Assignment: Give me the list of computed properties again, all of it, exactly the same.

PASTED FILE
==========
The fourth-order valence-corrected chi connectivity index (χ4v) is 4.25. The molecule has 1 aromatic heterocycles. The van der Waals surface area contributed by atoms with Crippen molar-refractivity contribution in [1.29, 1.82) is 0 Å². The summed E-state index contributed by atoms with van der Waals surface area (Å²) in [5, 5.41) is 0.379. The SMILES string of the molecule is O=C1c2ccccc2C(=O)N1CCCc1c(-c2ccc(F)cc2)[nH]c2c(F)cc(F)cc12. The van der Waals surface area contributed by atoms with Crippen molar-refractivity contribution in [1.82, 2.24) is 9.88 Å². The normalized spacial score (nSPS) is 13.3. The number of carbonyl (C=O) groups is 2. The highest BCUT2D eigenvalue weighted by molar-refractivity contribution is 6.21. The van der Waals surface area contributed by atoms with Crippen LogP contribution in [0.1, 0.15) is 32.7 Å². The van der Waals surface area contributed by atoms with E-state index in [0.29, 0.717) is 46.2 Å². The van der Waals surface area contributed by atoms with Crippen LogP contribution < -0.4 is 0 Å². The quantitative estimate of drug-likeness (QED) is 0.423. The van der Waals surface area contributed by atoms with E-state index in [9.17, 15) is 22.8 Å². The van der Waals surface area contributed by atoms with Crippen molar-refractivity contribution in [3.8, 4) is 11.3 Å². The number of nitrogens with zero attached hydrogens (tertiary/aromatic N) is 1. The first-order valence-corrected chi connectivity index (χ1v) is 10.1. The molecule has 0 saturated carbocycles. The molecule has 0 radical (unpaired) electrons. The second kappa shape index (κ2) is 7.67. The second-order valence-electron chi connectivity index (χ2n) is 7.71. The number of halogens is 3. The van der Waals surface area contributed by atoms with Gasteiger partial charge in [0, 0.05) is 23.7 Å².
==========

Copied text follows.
The fourth-order valence-corrected chi connectivity index (χ4v) is 4.25. The molecule has 1 aromatic heterocycles. The van der Waals surface area contributed by atoms with Crippen molar-refractivity contribution in [1.29, 1.82) is 0 Å². The summed E-state index contributed by atoms with van der Waals surface area (Å²) in [5, 5.41) is 0.379. The SMILES string of the molecule is O=C1c2ccccc2C(=O)N1CCCc1c(-c2ccc(F)cc2)[nH]c2c(F)cc(F)cc12. The van der Waals surface area contributed by atoms with Crippen molar-refractivity contribution in [1.82, 2.24) is 9.88 Å². The normalized spacial score (nSPS) is 13.3. The number of carbonyl (C=O) groups is 2. The highest BCUT2D eigenvalue weighted by molar-refractivity contribution is 6.21. The van der Waals surface area contributed by atoms with Crippen LogP contribution in [0.1, 0.15) is 32.7 Å². The van der Waals surface area contributed by atoms with E-state index in [0.29, 0.717) is 46.2 Å². The van der Waals surface area contributed by atoms with Crippen LogP contribution < -0.4 is 0 Å². The quantitative estimate of drug-likeness (QED) is 0.423. The van der Waals surface area contributed by atoms with E-state index in [9.17, 15) is 22.8 Å². The van der Waals surface area contributed by atoms with Crippen molar-refractivity contribution in [3.8, 4) is 11.3 Å². The number of nitrogens with zero attached hydrogens (tertiary/aromatic N) is 1. The first-order valence-corrected chi connectivity index (χ1v) is 10.1. The molecule has 0 saturated carbocycles. The molecule has 0 radical (unpaired) electrons. The second kappa shape index (κ2) is 7.67. The second-order valence-electron chi connectivity index (χ2n) is 7.71. The number of halogens is 3. The van der Waals surface area contributed by atoms with Gasteiger partial charge in [0, 0.05) is 23.7 Å².